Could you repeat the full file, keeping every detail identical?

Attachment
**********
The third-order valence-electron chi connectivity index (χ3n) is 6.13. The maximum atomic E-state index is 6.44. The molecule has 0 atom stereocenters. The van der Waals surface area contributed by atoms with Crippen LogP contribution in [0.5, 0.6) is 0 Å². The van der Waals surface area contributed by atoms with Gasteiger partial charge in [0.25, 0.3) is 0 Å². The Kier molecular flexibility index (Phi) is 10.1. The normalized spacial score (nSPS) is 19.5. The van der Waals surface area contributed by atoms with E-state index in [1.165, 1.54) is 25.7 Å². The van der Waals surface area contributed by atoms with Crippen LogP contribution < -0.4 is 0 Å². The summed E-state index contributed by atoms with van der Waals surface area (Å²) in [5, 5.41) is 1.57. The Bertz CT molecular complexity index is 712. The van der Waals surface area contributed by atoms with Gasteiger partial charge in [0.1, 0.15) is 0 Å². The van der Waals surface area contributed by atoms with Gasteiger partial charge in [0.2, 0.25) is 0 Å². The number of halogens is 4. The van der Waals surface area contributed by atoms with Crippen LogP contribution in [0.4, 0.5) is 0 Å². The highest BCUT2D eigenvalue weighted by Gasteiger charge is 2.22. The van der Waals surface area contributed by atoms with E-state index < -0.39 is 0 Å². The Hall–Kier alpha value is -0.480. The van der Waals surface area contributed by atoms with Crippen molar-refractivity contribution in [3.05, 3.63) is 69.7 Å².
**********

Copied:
The third-order valence-electron chi connectivity index (χ3n) is 6.13. The maximum atomic E-state index is 6.44. The molecule has 0 atom stereocenters. The van der Waals surface area contributed by atoms with Crippen LogP contribution in [0.5, 0.6) is 0 Å². The van der Waals surface area contributed by atoms with Gasteiger partial charge in [0.25, 0.3) is 0 Å². The Kier molecular flexibility index (Phi) is 10.1. The normalized spacial score (nSPS) is 19.5. The van der Waals surface area contributed by atoms with E-state index in [1.165, 1.54) is 25.7 Å². The van der Waals surface area contributed by atoms with Crippen LogP contribution < -0.4 is 0 Å². The summed E-state index contributed by atoms with van der Waals surface area (Å²) in [5, 5.41) is 1.57. The Bertz CT molecular complexity index is 712. The van der Waals surface area contributed by atoms with Gasteiger partial charge in [0.1, 0.15) is 0 Å². The van der Waals surface area contributed by atoms with Gasteiger partial charge in [0.2, 0.25) is 0 Å². The number of halogens is 4. The van der Waals surface area contributed by atoms with Crippen LogP contribution in [0.4, 0.5) is 0 Å². The highest BCUT2D eigenvalue weighted by Gasteiger charge is 2.22. The van der Waals surface area contributed by atoms with E-state index < -0.39 is 0 Å². The Hall–Kier alpha value is -0.480. The van der Waals surface area contributed by atoms with Crippen molar-refractivity contribution in [3.05, 3.63) is 69.7 Å².